Dr. Erin Cornelius (8m 45s):
You know, those who just like close the computer off and they don’t actually sign out of everything make it super easy to just lift up the computer and keep going. Log out of everything, close everything down. So you have to reboot entire thing if you’re going to go do that one more task and ask yourself, does that one more task have to happen right now? Or could that one more task happen tomorrow when I start up my day? You know, phones are mini computers in our pockets. And so we feel like we can work all the time with our cell phones. And it is really important nowadays, to put your phone down, put your phone away, stick it in a drawer. Out of sight, out of mind actually does work. You know, I’ve been trying to plug my phone into a charger and leave it in the other room and charging, and recognize that, you know, I can take a break from it.
Dr. Erin Cornelius (9m 30s):
That is a hard part about working from home is that, you know, we feel like we’re accessible 24 seven cause we’re living in our office, but that does not mean you need to be working 24 seven.
Edwin K. Morris (9m 39s):
So I give you a visual and see if this works for you after listening to what you’re saying and my own experience in this pressure cooker is that, you know, a record player, the old style record player where the needle would just go to the center and just keep going around and round. So it’s almost like, you know what? You can take the needle off the record and just, you don’t have to hear that
Dr. Erin Cornelius (10m 2s):
You got to have some boundaries on this.
Edwin K. Morris (10m 4s):
Relieve yourself of that constant flow.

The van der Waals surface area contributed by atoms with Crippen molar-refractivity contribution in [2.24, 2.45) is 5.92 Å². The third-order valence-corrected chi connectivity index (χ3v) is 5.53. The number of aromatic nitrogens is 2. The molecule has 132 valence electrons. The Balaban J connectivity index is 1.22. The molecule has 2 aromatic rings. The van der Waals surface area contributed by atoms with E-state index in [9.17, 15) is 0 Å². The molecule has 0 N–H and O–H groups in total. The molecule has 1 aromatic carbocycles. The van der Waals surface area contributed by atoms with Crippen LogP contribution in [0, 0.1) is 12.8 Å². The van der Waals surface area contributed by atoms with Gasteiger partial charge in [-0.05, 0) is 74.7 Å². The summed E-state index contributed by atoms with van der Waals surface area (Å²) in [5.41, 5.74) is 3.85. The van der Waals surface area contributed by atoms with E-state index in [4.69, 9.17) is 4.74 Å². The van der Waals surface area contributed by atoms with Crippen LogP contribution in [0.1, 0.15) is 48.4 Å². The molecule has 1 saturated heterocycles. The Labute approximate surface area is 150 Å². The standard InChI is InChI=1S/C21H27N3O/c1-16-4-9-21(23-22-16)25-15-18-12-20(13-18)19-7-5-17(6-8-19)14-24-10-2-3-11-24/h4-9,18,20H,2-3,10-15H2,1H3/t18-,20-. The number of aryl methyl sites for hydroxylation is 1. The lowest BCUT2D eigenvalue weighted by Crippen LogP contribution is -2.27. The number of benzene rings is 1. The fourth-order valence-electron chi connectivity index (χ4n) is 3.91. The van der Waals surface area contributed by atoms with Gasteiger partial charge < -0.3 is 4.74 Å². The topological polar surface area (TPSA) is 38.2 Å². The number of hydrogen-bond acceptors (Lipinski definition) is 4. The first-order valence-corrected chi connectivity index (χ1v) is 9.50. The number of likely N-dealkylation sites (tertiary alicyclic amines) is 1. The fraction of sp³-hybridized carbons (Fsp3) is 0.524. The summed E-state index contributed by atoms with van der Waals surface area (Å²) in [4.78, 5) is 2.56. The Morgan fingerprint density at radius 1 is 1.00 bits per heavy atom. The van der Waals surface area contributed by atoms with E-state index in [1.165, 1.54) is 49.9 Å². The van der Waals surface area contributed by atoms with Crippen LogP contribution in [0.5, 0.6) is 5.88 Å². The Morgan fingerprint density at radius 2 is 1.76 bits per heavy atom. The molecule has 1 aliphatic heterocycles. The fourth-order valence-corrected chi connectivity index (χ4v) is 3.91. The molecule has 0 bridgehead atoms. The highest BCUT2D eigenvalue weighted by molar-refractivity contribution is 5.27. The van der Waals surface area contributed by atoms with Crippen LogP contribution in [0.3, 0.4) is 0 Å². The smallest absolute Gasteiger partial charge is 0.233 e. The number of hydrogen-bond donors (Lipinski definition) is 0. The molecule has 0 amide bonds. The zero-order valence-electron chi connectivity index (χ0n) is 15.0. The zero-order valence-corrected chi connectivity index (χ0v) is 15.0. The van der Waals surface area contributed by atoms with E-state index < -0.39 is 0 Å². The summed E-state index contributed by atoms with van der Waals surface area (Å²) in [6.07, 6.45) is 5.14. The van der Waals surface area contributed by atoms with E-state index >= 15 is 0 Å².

Dr. Erin Cornelius (10m 8s):
The reality is, is we need to do that in, in the regular world, not just in the coronavirus world, we need to do that in the regular world where we have gotten this like expectation going that everybody’s available at all times. And that we have this need for instant gratification. I mean, I see this in my kids also, you know, they’re growing up in a world where everything is at their fingertips every single minute they want it. I mean, TV is on demand. I grew up in a time where if you wanted to watch a TV show, you have to wait till it came on Tuesday nights at eight o’clock. And if your family was going to be out that night, Oh, you had to set up your VCR recorder and hope to God somebody else didn’t record over your TV show so that you could watch it. You know, nowadays everybody feels like everything needs to happen exactly when they want it to happen, the second they think about it.
Dr. Erin Cornelius (10m 50s):
At our family dinner table, the amount of times somebody says, I wonder if, and then finishes the sentence. And then somebody is so tempted to whip their phone out and Google it. And it’s like, wouldn’t it be great if you could just wonder it and you didn’t have to have the answer to those things. So we have to get better at setting these boundaries on our, our work life and our technological life and kind of get back into what it means to be disconnected from some of these things and working from home makes it that much harder. So you have to be that much more aware of it and put more effort into it.
Edwin K. Morris (11m 22s):
I love this discussion. I’m sure we should do a couple more podcasts on multiple other things that are workplace environment issues other than the current paradigm. We have reached the end of our time and I want to thank you very much for being here and sharing this with us today.
Dr. Erin Cornelius (11m 37s):
You’re welcome, my pleasure.
Edwin K. Morris (11m 40s):
Thanks for listening to this edition of the trusted advisor podcast brought to you by Iroquois. Iroquois, your trusted advisor for all things insurance, and remember get out of the office and sell. I am Edwin K. Morris, and I invite you to join me for the next edition of the trusted advisor podcast.